Third Man Records reissues three seminal mid-60s albums from the ye-ye pop legend
French ye-ye pop remains an effervescent genre to grasp hold of. It can seem impenetrably vast, and mostly thrived on hard-to-find import singles from often fleeting also-ran artists and labels.
Barely a chart blip in America, the sound was extremely popular in France for most of the 1960s, moving beyond simply a Euro equivalent to Phil Spector’s girl groups, becoming the Euro pop soundtrack of sexual liberation, as if France needed that.
Mostly sung in coy, airy tones by impossibly pretty women barely out of their teens, ye-ye’s subtle swagger mixed with seductive production made a mockery of the increasingly serious Rock intentions of the time. You’re not telling me anything new, Jim Morrison. Hell, a 18-year old girl in Lyon knows hooking up after a few drinks is fun.
That kind of very French, almost post-modern acceptance of the obvious – not to mention the giant songwriting hand of Serge Gainsbourg and/or the influence of his day-glo production style – made the nearly forgotten teen pop sound ripe for rediscovery in the mid-1990s, so drenched in alt-rock’s drab solipsism. Beck, Cornershop, Broadcast, Belle and Sebastian, the Make-Up, and countless trip-hop productions swiped the bubbly studio tricks; and the genre’s mod fashion sense has rivaled Carnaby Street for hep staying power.
There is a winking, eyeroll sense inside ye-ye. The cool ice queens singing this stuff exude an innocent pep, but given the inherent depth of the French accent, and lyrics of romantic pursuit, dumping the jerk, going out late, and doing drugs, ye-ye girls pop with a feminism a few years before we called it that. Nonetheless, this genre might’ve not survived today’s cancel culture, since the usually much older male producers twisting the, uh, nobs were also inherently French.
VIDEO: France Gall “Baby Pop”
Ye-ye is a wide and colorful sound spectrum, so Third Man is doing a noble service by reissuing the seminal second-through-fourth albums (on vinyl in the U.S. for the first time) of France Gall. Along with Francoise Hardy, Bridgette Bardot, and a few others, Gall is at the top of the Eiffel Tower of ye-ye, and hence this tra-la-troika is a great introduction. The three records span Gall’s development, from café-sprung demi-folk, to teen tart, to psychedelic tip-toe-er. With help from an array of producers, at least two or three amazing Gainsbourg compositions on each album, and her quintessential, reverb-brushed ye-ye singing, these albums perfectly frame their context and yet sound fresh as an Italian IKEA commercial.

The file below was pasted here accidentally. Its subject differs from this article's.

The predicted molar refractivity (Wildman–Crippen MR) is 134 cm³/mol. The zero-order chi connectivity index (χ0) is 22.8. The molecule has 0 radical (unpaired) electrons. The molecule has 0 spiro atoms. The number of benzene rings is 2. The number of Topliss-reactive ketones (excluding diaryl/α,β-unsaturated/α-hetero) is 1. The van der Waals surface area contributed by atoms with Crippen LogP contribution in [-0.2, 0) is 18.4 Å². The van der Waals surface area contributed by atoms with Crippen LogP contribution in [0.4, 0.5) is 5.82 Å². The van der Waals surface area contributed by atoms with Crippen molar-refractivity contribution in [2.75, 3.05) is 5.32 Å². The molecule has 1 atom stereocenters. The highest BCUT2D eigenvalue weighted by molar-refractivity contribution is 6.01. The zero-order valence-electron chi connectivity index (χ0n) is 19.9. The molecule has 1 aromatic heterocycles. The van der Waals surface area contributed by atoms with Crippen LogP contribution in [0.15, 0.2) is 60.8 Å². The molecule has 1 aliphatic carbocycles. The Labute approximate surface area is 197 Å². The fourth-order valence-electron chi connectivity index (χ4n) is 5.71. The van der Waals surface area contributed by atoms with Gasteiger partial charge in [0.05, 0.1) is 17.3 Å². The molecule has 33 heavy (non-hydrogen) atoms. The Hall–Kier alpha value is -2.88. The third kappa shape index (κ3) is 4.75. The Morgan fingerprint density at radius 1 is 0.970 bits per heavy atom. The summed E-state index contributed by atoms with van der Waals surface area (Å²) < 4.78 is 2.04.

Now my French is as bad as my Spanish, or German, or Russian, or shit, English for that matter, so I’m not going to pretend I get every one of Gall’s come-ons. But I can assure you my ears are continental, and on Poupee De Cire, Poupee De Son (1965), she seems to be making a good case for wanting to jettison societal shackles. Her voice, while giggly and spry, already displays a strength and control not usually associated with what we think of as early ‘60s malt shop hop.
Post-WWII record distribution was getting a little better, and British Invasion and U.S. R&B records were being dropped off boats in Paris. Poupee De Cire… hints at that, while remaining somewhat in a tradition of French café romancing. Ye-ye itself already had a sort of condescending international reputation. Of course debating the relative “seriousness” of anyone doing ye-ye then is akin to debating Coke’s slight status over Pepsi, or, okay, a 1989 or 1990 Bordeaux. But it’s all here to build on – the go-go beats, quick horn blats, clanky feigned “rock ‘n’ roll” guitar, and those ever-airy vocals.
Even within its sprightly state, ye-ye had a way, in its youthful irreverence, of eschewing a society still reeling a bit from WWII. Gall’s fun-timing must’ve seemed reckless to the elders walking past the discotheque. And in that sense, ye-ye has always reminded me more of rockabilly – a youth sound dressed for zooming into a new world, hollow-body guitar in tow.
VIDEO: France Gall “Laisse tomber les filles”
(American April March covered Poupee De Cire’s Gainsbourg-penned “Laisse Tomber Les Filles” as “Chick Habit,” scoring a college radio hit with it in 1995, and then being expertly dropped into Tarantino’s Death Proof in 2007.)
Gall doubled down on Baby Pop (1966). Bathed in glorious mono, the somewhat faster beats hit a little harder, harmonicas sneak in, and Gall scats just a little looser, allowing the upbeat numbers more kick, and the torch tunes a sexier depth. There’s even a fun western stroll, “Lamerique,” which only adds to the way Baby Pop rolls along all flighty, but ends up curiously complex. Wrapped in a great Op-Art sleeve, it’s a pinnacle of beret-askew cool.
1968 (1967) is an expected post-Sgt. Peppers hip swing into candy psychedelia, featuring flutes, strings, sitars, and more rhythmic shiftiness. The previous odd touches of banjo and plucked guitar and of course that echoy voice remain. Among a bushel of quirk, Gainsbourg’s “Teenie Weenie Boppie” is especially ginchy, balanced by Gall pulling out a more tough staccato vocal interpretation; and “Avant La Bagarre” shows she still pops with the most day-glo of ‘em.
Pressed and packaged in the meticulous manner of Third Man, these three ye-ye classics are ripe for rediscovery yet again, as we enter our own age of conservatism that could use some suave sashaying outta squaresville.
VIDEO: France Gall “Teenie Weenie Boppie”